While many of the later Hammer female vampire films were torn between romance and horror themes, The Vampire Lovers balances them very well, achieving some genuinely scary scenes (notably the opening sequence) and a quite plausible romance between Carmilla and Emma, that although including several nude scenes, actually manages to avoid falling into the simple lesbian/exploitation trap of many Euro-horror films, with a good mix of suggestion and nudity making the scenes quite potent and erotic. An interesting point of contrast between this, and Hammer's Dracula sequels being produced at the same time (Taste the Blood of Dracula (1970) and Scars of Dracula (1970)) is the almost complete absence of a "hero" - the various older men are away for most of the film, while Carl is the closest thing to the typical dashing young hero, but he only gets a few scenes. Ultimately this does seem to benefit the film, certainly compared to some of the followups (such as Twins of Evil (1971) and Vampire Circus (1972)) that had awkwardly interposed male heros. The pacing is very strong throughout (although some times it seems a little too fast), and the film builds to a very effective and tense climax.

Although director Roy Ward Baker had worked with Hammer before, most notably on their impressive Quatermass and the Pit (1967), his work here certainly does not conform to the usual Hammer gothic horror look - the use of black and white footage, combined with multi-layered images during the vampire attacks is most impressive and unlike anything Hammer did before or since. The original soundtrack is from the frequent late Hammer composer Harry Robertson and is a typcal orchestral score that works well with the film, while the set design is up to Hammer's usual high standard (although the obvious modern tennis courts in some long shots should have seen at least one person fired!).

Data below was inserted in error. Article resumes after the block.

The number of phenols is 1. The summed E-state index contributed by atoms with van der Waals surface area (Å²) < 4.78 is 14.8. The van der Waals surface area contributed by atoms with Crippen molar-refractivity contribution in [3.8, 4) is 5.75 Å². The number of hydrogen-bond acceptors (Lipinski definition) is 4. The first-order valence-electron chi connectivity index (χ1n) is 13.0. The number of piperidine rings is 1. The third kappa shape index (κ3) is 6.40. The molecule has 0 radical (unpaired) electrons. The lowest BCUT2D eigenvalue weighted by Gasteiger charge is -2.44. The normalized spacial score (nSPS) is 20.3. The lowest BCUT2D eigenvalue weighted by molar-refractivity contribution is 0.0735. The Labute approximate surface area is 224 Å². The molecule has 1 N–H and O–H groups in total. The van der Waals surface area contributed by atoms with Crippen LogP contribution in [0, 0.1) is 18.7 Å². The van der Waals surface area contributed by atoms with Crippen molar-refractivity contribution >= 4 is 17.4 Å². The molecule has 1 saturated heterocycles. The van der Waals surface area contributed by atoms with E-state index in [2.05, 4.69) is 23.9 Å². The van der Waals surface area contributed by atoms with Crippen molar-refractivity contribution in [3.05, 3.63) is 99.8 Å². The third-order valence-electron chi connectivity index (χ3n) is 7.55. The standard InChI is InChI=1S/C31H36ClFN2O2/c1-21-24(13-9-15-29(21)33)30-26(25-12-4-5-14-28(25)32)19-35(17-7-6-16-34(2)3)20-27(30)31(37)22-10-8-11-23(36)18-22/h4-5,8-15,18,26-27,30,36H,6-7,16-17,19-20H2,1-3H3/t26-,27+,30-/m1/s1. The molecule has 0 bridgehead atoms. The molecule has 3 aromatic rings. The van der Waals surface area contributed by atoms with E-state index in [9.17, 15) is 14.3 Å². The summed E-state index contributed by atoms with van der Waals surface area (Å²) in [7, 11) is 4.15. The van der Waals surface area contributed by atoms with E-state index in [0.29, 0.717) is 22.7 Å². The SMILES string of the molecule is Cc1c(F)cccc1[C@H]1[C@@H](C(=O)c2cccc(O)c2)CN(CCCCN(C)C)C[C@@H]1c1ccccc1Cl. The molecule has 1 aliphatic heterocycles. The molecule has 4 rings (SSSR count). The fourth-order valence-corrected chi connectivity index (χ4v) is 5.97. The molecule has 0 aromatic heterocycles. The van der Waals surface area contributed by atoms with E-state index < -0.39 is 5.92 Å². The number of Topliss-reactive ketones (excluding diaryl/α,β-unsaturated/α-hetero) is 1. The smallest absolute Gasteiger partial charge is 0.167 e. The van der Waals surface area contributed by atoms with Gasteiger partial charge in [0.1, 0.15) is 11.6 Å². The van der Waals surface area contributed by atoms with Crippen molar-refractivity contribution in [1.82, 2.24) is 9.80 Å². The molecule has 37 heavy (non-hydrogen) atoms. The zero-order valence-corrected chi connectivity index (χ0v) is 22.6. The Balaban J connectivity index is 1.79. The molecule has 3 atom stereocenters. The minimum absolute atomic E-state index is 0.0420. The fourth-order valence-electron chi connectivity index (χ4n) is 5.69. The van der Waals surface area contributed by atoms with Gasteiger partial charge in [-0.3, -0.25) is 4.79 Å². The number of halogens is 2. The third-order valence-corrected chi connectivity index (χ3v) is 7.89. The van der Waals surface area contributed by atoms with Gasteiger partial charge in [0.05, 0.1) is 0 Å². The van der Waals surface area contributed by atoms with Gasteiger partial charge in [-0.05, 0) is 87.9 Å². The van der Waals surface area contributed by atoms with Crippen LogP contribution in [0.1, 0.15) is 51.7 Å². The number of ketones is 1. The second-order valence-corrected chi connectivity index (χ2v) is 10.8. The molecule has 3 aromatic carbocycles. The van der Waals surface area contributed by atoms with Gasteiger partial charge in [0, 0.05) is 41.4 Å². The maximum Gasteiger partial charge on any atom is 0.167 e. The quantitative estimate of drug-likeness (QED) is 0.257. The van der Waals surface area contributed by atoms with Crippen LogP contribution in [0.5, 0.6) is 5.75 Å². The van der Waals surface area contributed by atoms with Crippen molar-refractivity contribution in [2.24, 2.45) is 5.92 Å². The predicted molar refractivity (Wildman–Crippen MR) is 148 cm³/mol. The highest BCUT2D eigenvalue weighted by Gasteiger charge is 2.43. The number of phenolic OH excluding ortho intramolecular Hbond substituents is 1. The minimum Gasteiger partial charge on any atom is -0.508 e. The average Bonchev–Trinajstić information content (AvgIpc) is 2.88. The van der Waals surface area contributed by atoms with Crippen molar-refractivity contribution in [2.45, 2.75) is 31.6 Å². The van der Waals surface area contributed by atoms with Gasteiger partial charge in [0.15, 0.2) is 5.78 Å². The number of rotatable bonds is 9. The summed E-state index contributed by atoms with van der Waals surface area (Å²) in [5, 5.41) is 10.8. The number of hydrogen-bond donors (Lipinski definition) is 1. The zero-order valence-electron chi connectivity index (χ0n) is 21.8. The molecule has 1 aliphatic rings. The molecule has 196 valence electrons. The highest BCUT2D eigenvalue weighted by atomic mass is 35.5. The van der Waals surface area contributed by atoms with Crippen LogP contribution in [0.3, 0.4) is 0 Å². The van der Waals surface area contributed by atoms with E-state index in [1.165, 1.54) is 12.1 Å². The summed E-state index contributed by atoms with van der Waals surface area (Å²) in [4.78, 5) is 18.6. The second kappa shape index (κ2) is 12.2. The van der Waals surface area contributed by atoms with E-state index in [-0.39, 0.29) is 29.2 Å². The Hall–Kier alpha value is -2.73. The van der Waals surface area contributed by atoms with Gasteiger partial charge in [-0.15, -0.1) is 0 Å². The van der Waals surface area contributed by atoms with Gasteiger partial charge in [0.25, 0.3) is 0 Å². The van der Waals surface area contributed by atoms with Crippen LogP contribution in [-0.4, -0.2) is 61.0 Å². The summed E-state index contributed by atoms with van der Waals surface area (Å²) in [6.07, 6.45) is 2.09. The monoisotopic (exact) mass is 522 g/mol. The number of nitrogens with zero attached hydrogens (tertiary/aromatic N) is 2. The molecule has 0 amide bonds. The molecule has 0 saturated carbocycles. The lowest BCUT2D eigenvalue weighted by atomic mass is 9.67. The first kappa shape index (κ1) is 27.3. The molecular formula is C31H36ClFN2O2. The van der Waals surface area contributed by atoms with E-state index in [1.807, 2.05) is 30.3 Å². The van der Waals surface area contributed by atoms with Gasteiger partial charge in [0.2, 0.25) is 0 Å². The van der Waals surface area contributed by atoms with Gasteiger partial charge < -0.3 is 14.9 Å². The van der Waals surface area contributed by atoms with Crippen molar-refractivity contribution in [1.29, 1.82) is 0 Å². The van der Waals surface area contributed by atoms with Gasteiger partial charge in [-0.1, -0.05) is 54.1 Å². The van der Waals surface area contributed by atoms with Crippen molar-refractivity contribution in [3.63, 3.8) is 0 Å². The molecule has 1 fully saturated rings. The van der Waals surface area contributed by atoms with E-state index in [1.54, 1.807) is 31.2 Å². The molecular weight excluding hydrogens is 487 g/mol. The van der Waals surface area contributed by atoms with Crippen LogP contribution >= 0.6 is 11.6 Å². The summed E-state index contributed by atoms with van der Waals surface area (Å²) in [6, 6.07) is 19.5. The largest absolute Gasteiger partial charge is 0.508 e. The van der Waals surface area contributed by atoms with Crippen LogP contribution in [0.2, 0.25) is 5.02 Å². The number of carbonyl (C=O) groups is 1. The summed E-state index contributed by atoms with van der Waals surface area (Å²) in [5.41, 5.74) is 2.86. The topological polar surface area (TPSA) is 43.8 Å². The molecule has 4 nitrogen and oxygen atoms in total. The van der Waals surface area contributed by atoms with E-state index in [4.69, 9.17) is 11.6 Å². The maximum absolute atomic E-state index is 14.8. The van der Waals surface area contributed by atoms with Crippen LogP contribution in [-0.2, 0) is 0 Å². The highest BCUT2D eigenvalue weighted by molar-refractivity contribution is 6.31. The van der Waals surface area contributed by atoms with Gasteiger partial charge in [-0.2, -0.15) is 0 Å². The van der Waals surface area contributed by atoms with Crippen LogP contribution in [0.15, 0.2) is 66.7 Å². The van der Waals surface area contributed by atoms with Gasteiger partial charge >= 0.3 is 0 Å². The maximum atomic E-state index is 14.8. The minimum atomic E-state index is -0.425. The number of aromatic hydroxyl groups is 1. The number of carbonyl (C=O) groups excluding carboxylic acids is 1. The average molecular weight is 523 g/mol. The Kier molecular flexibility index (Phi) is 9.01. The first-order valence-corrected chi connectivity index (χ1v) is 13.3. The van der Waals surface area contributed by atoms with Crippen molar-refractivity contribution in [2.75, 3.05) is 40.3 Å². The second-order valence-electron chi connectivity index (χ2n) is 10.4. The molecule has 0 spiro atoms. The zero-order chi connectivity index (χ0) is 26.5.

Polish born stunner Ingrid Pitt takes the top billing here and manages to really convince in the role that calls for an almost bipolar character at times - unlike her next role in Countess Dracula, she was able to keep her original voice here, and the Germanic tinge adds to the European Gothic feel of the film. Hammer regular Peter Cushing was a late casting decision after AIP were hesitant to back a film with the relatively unknown Ingrid Pitt in the lead role. He only gets a few scenes as 'The General', but is as good as ever, and manages to avoid his character becoming a mere Van Helsing clone. His partners in crime are the veteran British film and television actor George Cole who plays Roger Morton, and the distinctive Douglas Wilmer who plays the Baron. The rest of the cast is solid, with some familiar Hammer faces, most noticable is the buxom Madeline Smith who plays Emma (who would also appear in Hammer's later production Frankenstein and the Monster from Hell (1974), as well as the opening sequence of James Bond adenture Live and Let Die (1973), where Bond finds a use for his miniature magnet on her dress zipper...).